Supreme Court Restricts EPA’s Reach

Leah Shepherd By Leah Shepherd May 31, 2023

​A recent opinion shows how the U.S. Supreme Court has increasingly looked favorably on individuals and companies that challenge the power of federal agencies.

In a 5-4 decision on May 25, the court ruled that the U.S. Environmental Protection Agency (EPA) and the Army Corps of Engineers cannot regulate wetlands that are not directly connected to waters of the U.S. This limits the scope of the federal Clean Water Act.

The case illustrates how the court might be likely to rule when employers face legal battles with the U.S. Department of Labor, U.S. Occupational Safety and Health Administration, or the U.S. Equal Employment Opportunity Commission.

"The ruling signals the court's willingness to ignore administrative rulings and agency interpretations even when the agency's position has received deference in the past. Given recent administrations' use of agency rulemaking to circumvent the gridlock in Congress, it may be more difficult for the Biden administration to do so without facing appeals, delay and negative rulings," said Pamela Moore, an attorney with McCarter & English in Hartford, Conn.

"The court is likely not going to sit back and allow agency rulemaking to take place without check. Unless the rule is clearly within the authority granted to the agency through the relevant statutory language, the court appears more than willing to block agency actions," she added.


The case, Sackett v. EPA, involved a private property near Priest Lake in Idaho. After purchasing the land, the property owners backfilled some of the land with dirt in order to build a house. The EPA told the owners that the backfilling was a violation of the Clean Water Act because the wetlands on their property were waters of the U.S., because they were near a ditch leading to a creek that fed into Priest Lake. The couple challenged the EPA's policy in court.

In a 2006 case, the Supreme Court established the "significant nexus" test, under which federal agencies could regulate wetlands that were ecologically, rather than physically, connected to navigable waters. But the latest ruling quashed that test, stating, "Wetlands that are separate from traditional navigable waters cannot be considered part of those waters, even if they are located nearby." The court confirmed that "waters of the United States" means a relatively permanent body of water connected to traditional interstate, navigable waters, along with adjacent wetlands that have a continuous surface connection to the body of water.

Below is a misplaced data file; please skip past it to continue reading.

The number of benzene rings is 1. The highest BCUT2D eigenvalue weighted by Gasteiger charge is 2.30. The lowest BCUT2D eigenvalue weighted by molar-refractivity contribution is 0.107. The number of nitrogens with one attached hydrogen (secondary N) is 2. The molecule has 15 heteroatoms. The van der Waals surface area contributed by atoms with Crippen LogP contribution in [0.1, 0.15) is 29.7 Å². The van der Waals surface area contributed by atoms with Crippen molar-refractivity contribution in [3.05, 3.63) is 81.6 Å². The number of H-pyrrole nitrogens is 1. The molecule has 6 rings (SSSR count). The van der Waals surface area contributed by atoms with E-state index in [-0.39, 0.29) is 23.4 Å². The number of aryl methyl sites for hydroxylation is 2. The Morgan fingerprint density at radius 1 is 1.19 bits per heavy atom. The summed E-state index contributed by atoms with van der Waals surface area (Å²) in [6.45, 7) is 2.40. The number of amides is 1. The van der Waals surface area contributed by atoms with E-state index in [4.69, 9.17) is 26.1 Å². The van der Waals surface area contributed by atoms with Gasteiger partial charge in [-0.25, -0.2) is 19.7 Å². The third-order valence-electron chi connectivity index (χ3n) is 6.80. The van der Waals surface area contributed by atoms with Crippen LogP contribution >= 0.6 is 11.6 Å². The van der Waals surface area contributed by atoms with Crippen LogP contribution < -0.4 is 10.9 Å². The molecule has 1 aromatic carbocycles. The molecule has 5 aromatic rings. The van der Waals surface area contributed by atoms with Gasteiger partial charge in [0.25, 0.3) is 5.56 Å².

The Supreme Court reversed and remanded the decision of the 9th U.S. Circuit Court of Appeals.

"While the court unanimously agreed to reject the significant nexus test, there was sharp disagreement on what any new rule should look like," said Michael Showalter, an attorney with Arent Fox Schiff in Chicago. "Many wetlands that were previously regulated may now be outside the agency's jurisdiction."

Agency Authority

Similar to the Sackett case, the Supreme Court curbed federal agency authority when it decided two cases against the U.S. Federal Trade Commission and the U.S. Securities and Exchange Commission on April 14. It concluded that federal district courts can hear constitutional challenges to an agency's authority before the agency completes its own appeals process.

In addition, the Supreme Court recently agreed to hear another case that could significantly alter the power of federal agencies. In Loper Bright Enterprises v. Raimondo, the justices will weigh overturning the longstanding Chevron precedent, which holds that when Congress wrote a statute without a clear meaning, courts should defer to the federal agency applying the law, unless its directives were unreasonable. 

The Supreme Court's recent trend of reviewing agency authority in balance with constitutional concerns may impact workplace policies, such as noncompete agreements and no-poach agreements, in the future.

If there are challenges to agency actions in the employment context—for example, if the Federal Trade Commission finalizes its proposed rule barring noncompete agreements—the court will be receptive to challenges, Moore said.

"This generally presages a relatively stable regulatory scheme going forward, given that Congress is essentially deadlocked, and agencies will have to be careful about expanding the scope of their authority," she said.



Hire the best HR talent or advance your own career.

Member Benefit: Ask-An-Advisor Service

SHRM's HR Knowledge Advisors offer guidance and resources to assist members with their HR inquiries.

SHRM's HR Knowledge Advisors offer guidance and resources to assist members with their HR inquiries.



HR Daily Newsletter

News, trends and analysis, as well as breaking news alerts, to help HR professionals do their jobs better each business day.